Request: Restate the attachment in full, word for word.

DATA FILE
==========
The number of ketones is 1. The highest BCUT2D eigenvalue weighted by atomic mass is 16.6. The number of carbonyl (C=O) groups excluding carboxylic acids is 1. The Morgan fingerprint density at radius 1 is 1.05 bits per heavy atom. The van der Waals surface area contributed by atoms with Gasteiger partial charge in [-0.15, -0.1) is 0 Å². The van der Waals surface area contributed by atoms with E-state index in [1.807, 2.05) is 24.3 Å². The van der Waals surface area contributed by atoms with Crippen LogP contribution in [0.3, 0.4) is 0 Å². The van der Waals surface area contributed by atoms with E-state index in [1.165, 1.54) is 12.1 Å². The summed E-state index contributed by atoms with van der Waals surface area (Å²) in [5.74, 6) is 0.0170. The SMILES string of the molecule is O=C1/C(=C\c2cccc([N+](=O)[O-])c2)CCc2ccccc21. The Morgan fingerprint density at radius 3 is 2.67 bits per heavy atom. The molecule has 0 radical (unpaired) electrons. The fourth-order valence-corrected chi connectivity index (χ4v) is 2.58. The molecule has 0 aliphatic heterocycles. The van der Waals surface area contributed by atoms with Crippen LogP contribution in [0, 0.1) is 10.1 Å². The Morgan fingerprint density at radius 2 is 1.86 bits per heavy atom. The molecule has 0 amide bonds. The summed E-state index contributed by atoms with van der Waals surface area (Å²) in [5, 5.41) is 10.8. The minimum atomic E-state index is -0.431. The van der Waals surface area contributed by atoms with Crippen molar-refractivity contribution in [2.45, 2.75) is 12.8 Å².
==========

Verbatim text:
The number of ketones is 1. The highest BCUT2D eigenvalue weighted by atomic mass is 16.6. The number of carbonyl (C=O) groups excluding carboxylic acids is 1. The Morgan fingerprint density at radius 1 is 1.05 bits per heavy atom. The van der Waals surface area contributed by atoms with Gasteiger partial charge in [-0.15, -0.1) is 0 Å². The van der Waals surface area contributed by atoms with E-state index in [1.807, 2.05) is 24.3 Å². The van der Waals surface area contributed by atoms with Crippen LogP contribution in [0.3, 0.4) is 0 Å². The van der Waals surface area contributed by atoms with E-state index in [1.165, 1.54) is 12.1 Å². The summed E-state index contributed by atoms with van der Waals surface area (Å²) in [5.74, 6) is 0.0170. The SMILES string of the molecule is O=C1/C(=C\c2cccc([N+](=O)[O-])c2)CCc2ccccc21. The Morgan fingerprint density at radius 3 is 2.67 bits per heavy atom. The molecule has 0 radical (unpaired) electrons. The fourth-order valence-corrected chi connectivity index (χ4v) is 2.58. The molecule has 0 aliphatic heterocycles. The van der Waals surface area contributed by atoms with Crippen LogP contribution in [0, 0.1) is 10.1 Å². The Morgan fingerprint density at radius 2 is 1.86 bits per heavy atom. The molecule has 0 amide bonds. The summed E-state index contributed by atoms with van der Waals surface area (Å²) in [5, 5.41) is 10.8. The minimum atomic E-state index is -0.431. The van der Waals surface area contributed by atoms with Crippen molar-refractivity contribution in [2.45, 2.75) is 12.8 Å².